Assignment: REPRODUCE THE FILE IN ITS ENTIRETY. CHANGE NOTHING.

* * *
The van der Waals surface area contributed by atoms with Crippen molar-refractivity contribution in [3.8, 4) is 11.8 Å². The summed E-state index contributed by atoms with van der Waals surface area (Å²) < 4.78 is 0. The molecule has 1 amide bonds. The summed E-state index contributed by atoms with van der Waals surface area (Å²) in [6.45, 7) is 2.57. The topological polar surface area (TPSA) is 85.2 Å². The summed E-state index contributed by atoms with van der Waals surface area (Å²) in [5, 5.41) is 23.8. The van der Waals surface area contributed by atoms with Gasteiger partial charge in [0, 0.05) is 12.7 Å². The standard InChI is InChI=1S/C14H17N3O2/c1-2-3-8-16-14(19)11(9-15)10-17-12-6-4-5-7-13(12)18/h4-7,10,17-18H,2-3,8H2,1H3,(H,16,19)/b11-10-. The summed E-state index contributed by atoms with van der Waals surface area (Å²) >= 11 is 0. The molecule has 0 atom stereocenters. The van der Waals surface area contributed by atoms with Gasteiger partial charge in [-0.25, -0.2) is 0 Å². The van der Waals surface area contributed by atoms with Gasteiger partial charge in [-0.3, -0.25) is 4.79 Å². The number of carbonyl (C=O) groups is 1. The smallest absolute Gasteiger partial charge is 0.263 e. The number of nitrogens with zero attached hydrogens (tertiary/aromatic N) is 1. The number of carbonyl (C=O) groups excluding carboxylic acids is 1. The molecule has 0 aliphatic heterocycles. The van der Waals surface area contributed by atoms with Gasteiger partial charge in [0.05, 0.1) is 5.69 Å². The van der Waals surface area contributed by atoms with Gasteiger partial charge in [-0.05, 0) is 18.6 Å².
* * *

The van der Waals surface area contributed by atoms with Crippen molar-refractivity contribution in [3.8, 4) is 11.8 Å². The summed E-state index contributed by atoms with van der Waals surface area (Å²) < 4.78 is 0. The molecule has 1 amide bonds. The summed E-state index contributed by atoms with van der Waals surface area (Å²) in [6.45, 7) is 2.57. The topological polar surface area (TPSA) is 85.2 Å². The summed E-state index contributed by atoms with van der Waals surface area (Å²) in [5, 5.41) is 23.8. The van der Waals surface area contributed by atoms with Gasteiger partial charge in [0, 0.05) is 12.7 Å². The standard InChI is InChI=1S/C14H17N3O2/c1-2-3-8-16-14(19)11(9-15)10-17-12-6-4-5-7-13(12)18/h4-7,10,17-18H,2-3,8H2,1H3,(H,16,19)/b11-10-. The summed E-state index contributed by atoms with van der Waals surface area (Å²) >= 11 is 0. The molecule has 0 atom stereocenters. The van der Waals surface area contributed by atoms with Gasteiger partial charge in [-0.25, -0.2) is 0 Å². The van der Waals surface area contributed by atoms with Gasteiger partial charge in [-0.3, -0.25) is 4.79 Å². The number of carbonyl (C=O) groups is 1. The smallest absolute Gasteiger partial charge is 0.263 e. The number of nitrogens with zero attached hydrogens (tertiary/aromatic N) is 1. The number of carbonyl (C=O) groups excluding carboxylic acids is 1. The molecule has 0 aliphatic heterocycles. The van der Waals surface area contributed by atoms with Gasteiger partial charge in [0.05, 0.1) is 5.69 Å². The van der Waals surface area contributed by atoms with Gasteiger partial charge in [-0.05, 0) is 18.6 Å².